The word asset reconstruction company is a typical Indian word – the global equivalent of which is asset management companies. The word “asset reconstruction” in India owes its origin to Narsimham I which envisaged the setting up of a central Asset Reconstruction Fund with money contributed by the Central Government, which was to be used by banks to shore up their balance sheets to clean up their non-performing loans. This idea never worked: so Narsimham II thought of asset reconstruction companies, the likes of which had already been successful in Malaysia, Korea and several other countries in the World. To keep the tune the same as the original idea of asset reconstruction fund, as also to give an impression that ARCs are not merely concerned with realisation of bad loans but they are going to do “reconstruction”, that is, try and resurrect bad loans into good ones, the word ARC has been used in India.
Would the ARCs to any “reconstruction” or merely realisation?
On the face of it, it is difficult to see the ARCs doing substantially more than mere realisation of bad loans. Even the definition of the word “asset reconstruction” in the Ordinance talks of mere relisation and not reconstruction. As ARCs would anyway not have the capital to do any further funding of bad loans, it is difficult to see them doing any such “reconstruction” to qualify for that term.
Why Asset management companies or ARCs ?
Asset management companies have been set up in various countries internationally as an answer to the global problem of bad loans.
Bad loans are essentially of two types: bad loans generated out of the usual banking operations or bad lending, and bad loans which emanate out of a systematic banking crisis.
It is in the latter case that banking regulators or governments try to bail out the banking system of a systematic accumulation of bad loans which acts as a drag on their liquidity, balance sheets and generally the health of banking. So, the idea of AMCs or ARCs is not to bail out banks, but to bail out the banking system itself.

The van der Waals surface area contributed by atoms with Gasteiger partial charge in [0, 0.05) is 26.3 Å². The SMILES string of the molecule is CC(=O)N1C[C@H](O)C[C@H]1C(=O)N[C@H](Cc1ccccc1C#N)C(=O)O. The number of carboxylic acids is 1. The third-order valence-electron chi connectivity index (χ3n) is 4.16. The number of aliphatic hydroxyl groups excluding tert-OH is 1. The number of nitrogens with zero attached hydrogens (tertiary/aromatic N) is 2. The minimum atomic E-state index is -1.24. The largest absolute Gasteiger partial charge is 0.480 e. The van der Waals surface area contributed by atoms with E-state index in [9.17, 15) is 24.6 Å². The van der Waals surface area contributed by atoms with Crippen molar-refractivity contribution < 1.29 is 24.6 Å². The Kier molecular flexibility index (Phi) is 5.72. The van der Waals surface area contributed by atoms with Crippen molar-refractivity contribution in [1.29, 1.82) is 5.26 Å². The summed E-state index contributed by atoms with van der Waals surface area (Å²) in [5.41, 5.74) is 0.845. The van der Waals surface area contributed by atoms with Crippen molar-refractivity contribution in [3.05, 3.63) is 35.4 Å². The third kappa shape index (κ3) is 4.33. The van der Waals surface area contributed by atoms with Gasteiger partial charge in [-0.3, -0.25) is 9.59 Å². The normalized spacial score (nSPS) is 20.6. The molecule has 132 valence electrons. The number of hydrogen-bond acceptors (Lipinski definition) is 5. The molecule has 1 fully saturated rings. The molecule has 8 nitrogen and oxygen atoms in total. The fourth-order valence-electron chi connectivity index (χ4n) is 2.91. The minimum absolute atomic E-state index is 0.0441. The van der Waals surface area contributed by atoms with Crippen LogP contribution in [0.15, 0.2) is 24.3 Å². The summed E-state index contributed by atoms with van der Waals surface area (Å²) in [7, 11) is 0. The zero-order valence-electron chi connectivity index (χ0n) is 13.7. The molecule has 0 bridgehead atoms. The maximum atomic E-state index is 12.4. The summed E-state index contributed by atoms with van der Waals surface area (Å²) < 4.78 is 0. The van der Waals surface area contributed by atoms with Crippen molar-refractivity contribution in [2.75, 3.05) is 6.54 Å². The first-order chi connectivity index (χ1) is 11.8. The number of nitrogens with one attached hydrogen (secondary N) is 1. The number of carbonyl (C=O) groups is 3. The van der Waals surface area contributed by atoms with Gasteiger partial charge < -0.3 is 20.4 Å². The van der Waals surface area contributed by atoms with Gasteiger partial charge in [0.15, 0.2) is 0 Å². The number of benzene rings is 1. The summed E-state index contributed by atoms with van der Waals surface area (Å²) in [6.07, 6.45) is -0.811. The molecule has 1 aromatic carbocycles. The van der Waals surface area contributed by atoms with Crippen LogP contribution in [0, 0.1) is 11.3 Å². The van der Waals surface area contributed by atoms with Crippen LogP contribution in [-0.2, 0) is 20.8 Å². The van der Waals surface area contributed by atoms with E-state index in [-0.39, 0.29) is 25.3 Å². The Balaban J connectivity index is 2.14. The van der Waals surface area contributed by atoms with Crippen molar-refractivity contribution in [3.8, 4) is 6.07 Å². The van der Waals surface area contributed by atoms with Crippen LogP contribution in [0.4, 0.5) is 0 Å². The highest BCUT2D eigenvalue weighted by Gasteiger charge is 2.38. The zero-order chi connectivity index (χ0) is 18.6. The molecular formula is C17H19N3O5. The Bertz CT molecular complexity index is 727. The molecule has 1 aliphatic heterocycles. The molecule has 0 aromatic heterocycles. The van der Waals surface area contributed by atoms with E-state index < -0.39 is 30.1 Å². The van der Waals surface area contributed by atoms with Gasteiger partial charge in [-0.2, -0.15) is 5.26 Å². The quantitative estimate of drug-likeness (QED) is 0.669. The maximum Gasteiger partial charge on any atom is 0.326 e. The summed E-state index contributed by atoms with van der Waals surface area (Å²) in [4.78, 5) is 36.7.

There are essentially two approaches to taking care of these systematic bail out efforts: one, leave the banks to manage their own bad loans by giving them incentives, legislative powers, or special accounting or fiscal advantages. The second approach is to do the same thing on a concerted, central level, through a centralised agency or agencies.
The former approach is called the decentralised approach and the latter approach is called centralised approach. AMCs arise out of the second approach – that is, a centralised agency for resolving bad loans created out of a systematic crisis.
Each approach has its own advantages and disadvantages and there is no clear evidence of any of the two being better over the other. Various countries have tried either of the two approaches with success stories and failures in either case.
What are the advantages of an AMC approach ?
Centralisation of bad loans in one or a few hands and therefore obviously more clout
It is possible to give special legislative powers to a few AMCs rather than to each bank
Banks are left with cleaner balance sheets and do not have to deal with problem clients. Regular banking relations with the group are not affected.
Because it deals with a larger portfolio, it can mix up good assets with bad ones and make a sale which is palatable to buyers.
It is easier to do a capital-market based funding for an AMC than for the banks themselves.
Recommending / validating and developing / re-engineering loan processes
Recommending and developing or validating loan policies, including appraisal techniques & tools
Development of IT Infrastructure
Credit Risk Management
NHB regulatory and compliance requirements
Participating in the recruitment process of CEO / HoDs
Organisation structure and HR policies
Training Courses tailored to specific business needs
Drafting of agreements, policies and codes
Due Diligence to meet NHB standards
Our Past Experience
Vinod Kothari has been on a Asian Development Bank consulting group to advise Government of India on securitisation and enforcement of security interests laws in India. The group is responsible for suggesting comprehensive amnedments to the SARFAESI Act in India to make securitisation and enforcement of security interest laws work in India.
Advising Govt. of India on security interest enforcement laws, including mortgage laws – Tanmeyah Micro-enterprise Services.